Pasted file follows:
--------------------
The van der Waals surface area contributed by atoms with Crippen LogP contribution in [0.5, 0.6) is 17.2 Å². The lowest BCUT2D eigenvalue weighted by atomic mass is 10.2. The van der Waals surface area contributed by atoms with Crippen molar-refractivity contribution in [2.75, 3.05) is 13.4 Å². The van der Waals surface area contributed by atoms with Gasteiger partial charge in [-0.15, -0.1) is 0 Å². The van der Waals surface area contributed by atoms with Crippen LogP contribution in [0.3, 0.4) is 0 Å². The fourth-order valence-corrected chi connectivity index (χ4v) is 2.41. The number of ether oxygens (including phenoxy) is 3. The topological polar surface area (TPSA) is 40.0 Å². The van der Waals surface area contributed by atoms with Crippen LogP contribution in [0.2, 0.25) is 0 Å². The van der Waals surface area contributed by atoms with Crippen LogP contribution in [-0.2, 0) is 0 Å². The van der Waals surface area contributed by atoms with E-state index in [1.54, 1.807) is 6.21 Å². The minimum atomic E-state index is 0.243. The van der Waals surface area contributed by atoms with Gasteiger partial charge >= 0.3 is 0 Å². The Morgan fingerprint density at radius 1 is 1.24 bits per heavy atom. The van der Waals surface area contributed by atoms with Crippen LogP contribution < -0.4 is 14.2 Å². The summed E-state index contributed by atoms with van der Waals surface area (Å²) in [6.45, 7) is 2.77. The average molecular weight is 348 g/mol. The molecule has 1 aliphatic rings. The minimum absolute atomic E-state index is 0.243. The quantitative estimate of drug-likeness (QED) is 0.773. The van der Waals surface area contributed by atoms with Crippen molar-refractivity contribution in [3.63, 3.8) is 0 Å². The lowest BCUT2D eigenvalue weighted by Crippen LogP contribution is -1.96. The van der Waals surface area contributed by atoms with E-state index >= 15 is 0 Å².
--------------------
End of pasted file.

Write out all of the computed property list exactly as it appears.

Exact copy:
The van der Waals surface area contributed by atoms with Crippen LogP contribution in [0.5, 0.6) is 17.2 Å². The lowest BCUT2D eigenvalue weighted by atomic mass is 10.2. The van der Waals surface area contributed by atoms with Crippen molar-refractivity contribution in [2.75, 3.05) is 13.4 Å². The van der Waals surface area contributed by atoms with Gasteiger partial charge in [-0.15, -0.1) is 0 Å². The van der Waals surface area contributed by atoms with Crippen LogP contribution in [0.3, 0.4) is 0 Å². The fourth-order valence-corrected chi connectivity index (χ4v) is 2.41. The number of ether oxygens (including phenoxy) is 3. The topological polar surface area (TPSA) is 40.0 Å². The van der Waals surface area contributed by atoms with Crippen LogP contribution in [0.2, 0.25) is 0 Å². The van der Waals surface area contributed by atoms with Crippen LogP contribution in [-0.2, 0) is 0 Å². The van der Waals surface area contributed by atoms with E-state index in [1.54, 1.807) is 6.21 Å². The minimum atomic E-state index is 0.243. The van der Waals surface area contributed by atoms with Gasteiger partial charge >= 0.3 is 0 Å². The Morgan fingerprint density at radius 1 is 1.24 bits per heavy atom. The van der Waals surface area contributed by atoms with Crippen LogP contribution < -0.4 is 14.2 Å². The summed E-state index contributed by atoms with van der Waals surface area (Å²) in [6.45, 7) is 2.77. The average molecular weight is 348 g/mol. The molecule has 1 aliphatic rings. The minimum absolute atomic E-state index is 0.243. The quantitative estimate of drug-likeness (QED) is 0.773. The van der Waals surface area contributed by atoms with Crippen molar-refractivity contribution in [3.63, 3.8) is 0 Å². The lowest BCUT2D eigenvalue weighted by Crippen LogP contribution is -1.96. The van der Waals surface area contributed by atoms with E-state index >= 15 is 0 Å².